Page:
UAE and Qatar will set up $2b acquisition fund

Dubai: Abu Dhabi government-owned Ipic and Qatar Investment Authority (QIA) will invest $2 billion in a new fund for global acquisitions, the managing director of Ipic said yesterday. “We plan to invest in all sectors, including oil and petrochemicals,” Khadem Al Qubaisi said. The fund could thus mark a new direction for the International Petroleum Investment Co (Ipic), which until now has limited its investments to the energy sector. Ipic and QIA initially will each invest $1 billion in the fund, Qubaisi said. Investment will be leveraged to maximise acquisition potential, and the fund will be operating in about six months, he said. “We will look at any opportunities where we can make money and add value. That could be anywhere – the Middle East, Asia, Africa, Europe and the United States,” Al Qubaisi said. Ipic and QIA investment in the fund, which Qubaisi said had yet to identify any specific targets, will likely be increased later. “We will be conservative with the first investments and build carefully,” he said. “You cannot be aggressive from day one.” QIA officials were unavailable for comment. The tie-up fits with the ambitions of both countries for gas trade, said Mustafa Al Alani from Dubai-based think-tank the Gulf Research Centre. Abu Dhabi is short of gas, while Qatar holds the world’s third-largest gas reserves. Qatar started gas exports through a pipeline to the UAE last year, but Abu Dhabi needs more to meet spiralling domestic demand from both power generators and heavy industry. Qatar has looked beyond the Gulf for years for gas markets and is the world’s top exporter of liquefied gas. But as petrodollars fuel a regional economic boom, Doha is eyeing markets closer to home, Al Alani said. “I see this very much as a question of gas,” Alani said. “The UAE needs gas. The Qataris… for the last 10 years were looking at distant markets. Now they feel that the political impact of their policy was negative, so they are moving closer to other Gulf states, and are talking about joint projects and more integration.” Last year, Qatar also set up joint investment funds with the governments of Oman and Dubai. Sover-eign funds from the Middle East, Asia, Russia and China have poured billions of dollars into stakes in Wall Street firms, arousing concern among US lawmakers that politics may be influencing investments. US and Abu Dhabi agreed last week on a set of principles for the funds to keep politics out of decisions. The Abu Dhabi Investment Authority (ADIA) is thought to be the largest sovereign fund in the world, controlling assets of over $800 billion. The UAE is the world’s fifth-largest oil exporter, and its government has reaped the windfall from a five-fold increase in crude prices since 2002. Funds including QIA and ADIA have helped rescue struggling Western banks in recent months. Quick look: Investment vehicles – IPIC is an investment vehicle for the Government of Abu Dhabi, which has more than 90 per cent of the United Arab Emirates’ oil reserves. – QIA is Qatar’s sovereign wealth fund. Its assets stand at around $60 billion, according to an estimate by Standard Chartered. Source: Reuters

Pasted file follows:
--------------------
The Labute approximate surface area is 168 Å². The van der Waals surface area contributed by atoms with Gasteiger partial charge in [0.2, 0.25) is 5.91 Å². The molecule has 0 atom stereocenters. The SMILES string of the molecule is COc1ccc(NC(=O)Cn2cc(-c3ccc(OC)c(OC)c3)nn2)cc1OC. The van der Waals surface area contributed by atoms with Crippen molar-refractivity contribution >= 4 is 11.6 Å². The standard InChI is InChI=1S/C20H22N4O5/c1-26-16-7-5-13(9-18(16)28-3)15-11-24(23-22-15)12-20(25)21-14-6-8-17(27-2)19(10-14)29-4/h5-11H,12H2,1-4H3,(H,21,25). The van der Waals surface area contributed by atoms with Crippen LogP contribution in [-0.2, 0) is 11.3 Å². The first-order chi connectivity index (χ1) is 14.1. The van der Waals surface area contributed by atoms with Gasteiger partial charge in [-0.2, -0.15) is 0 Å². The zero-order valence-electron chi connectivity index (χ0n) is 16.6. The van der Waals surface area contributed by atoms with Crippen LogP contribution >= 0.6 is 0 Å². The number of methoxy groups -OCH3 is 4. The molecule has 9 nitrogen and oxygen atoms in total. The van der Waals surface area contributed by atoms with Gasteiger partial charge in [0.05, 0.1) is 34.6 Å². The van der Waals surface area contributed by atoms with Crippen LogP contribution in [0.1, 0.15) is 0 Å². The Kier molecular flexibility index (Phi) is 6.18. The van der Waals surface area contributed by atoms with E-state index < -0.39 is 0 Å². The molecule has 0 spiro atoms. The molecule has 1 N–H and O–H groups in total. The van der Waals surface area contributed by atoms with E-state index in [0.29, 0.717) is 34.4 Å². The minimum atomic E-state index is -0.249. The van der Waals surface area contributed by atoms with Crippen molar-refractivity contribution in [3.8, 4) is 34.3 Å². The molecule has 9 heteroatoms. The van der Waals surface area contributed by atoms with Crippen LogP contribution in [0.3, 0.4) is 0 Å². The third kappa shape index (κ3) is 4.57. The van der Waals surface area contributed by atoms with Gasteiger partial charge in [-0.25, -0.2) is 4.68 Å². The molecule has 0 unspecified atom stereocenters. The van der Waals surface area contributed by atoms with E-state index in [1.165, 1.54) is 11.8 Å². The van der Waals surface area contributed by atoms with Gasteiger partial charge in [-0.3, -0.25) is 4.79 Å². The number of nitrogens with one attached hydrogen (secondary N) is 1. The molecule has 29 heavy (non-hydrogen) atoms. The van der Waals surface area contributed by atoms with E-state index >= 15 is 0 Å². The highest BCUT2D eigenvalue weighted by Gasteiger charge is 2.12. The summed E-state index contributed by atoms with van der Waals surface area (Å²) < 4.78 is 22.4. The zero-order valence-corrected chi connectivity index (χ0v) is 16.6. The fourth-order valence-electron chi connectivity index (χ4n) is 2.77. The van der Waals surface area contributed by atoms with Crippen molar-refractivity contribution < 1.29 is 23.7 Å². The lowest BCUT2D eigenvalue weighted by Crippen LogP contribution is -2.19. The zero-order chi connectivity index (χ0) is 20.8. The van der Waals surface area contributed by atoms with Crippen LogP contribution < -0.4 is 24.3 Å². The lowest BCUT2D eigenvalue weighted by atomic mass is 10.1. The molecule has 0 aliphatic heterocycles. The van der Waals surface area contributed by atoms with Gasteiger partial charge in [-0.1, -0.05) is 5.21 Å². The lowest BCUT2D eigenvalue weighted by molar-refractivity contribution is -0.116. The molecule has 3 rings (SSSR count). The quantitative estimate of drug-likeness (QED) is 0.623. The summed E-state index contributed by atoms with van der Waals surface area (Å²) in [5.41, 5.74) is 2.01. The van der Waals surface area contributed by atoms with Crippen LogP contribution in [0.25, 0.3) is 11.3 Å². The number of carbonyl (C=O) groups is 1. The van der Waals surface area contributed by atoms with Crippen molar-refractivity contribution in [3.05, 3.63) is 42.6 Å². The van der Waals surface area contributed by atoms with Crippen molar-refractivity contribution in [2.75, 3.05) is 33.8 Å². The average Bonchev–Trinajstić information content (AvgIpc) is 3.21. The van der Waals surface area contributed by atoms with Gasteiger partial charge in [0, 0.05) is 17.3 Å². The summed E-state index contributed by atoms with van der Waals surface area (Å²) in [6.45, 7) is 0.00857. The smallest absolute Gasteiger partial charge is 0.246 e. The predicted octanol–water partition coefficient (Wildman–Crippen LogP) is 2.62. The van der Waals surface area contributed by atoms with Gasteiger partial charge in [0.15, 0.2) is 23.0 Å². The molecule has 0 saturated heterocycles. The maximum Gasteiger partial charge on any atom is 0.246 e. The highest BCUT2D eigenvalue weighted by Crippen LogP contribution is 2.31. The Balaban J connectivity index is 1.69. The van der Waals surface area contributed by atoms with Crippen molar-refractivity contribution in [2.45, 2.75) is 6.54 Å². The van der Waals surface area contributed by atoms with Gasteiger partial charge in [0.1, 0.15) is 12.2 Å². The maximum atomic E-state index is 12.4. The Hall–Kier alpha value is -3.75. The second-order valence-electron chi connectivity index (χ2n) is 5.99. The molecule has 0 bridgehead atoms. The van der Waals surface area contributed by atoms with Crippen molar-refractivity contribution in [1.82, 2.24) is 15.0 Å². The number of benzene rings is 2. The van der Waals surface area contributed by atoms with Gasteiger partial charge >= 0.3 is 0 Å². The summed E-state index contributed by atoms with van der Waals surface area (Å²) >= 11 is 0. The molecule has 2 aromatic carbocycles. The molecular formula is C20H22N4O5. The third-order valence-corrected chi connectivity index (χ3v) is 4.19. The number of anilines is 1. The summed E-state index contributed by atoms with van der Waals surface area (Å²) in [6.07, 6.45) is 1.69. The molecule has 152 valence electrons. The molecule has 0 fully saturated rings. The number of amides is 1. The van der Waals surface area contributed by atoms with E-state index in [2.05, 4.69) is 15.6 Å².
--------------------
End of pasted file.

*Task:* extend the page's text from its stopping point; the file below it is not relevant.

Par La Rando MIDDLE EAST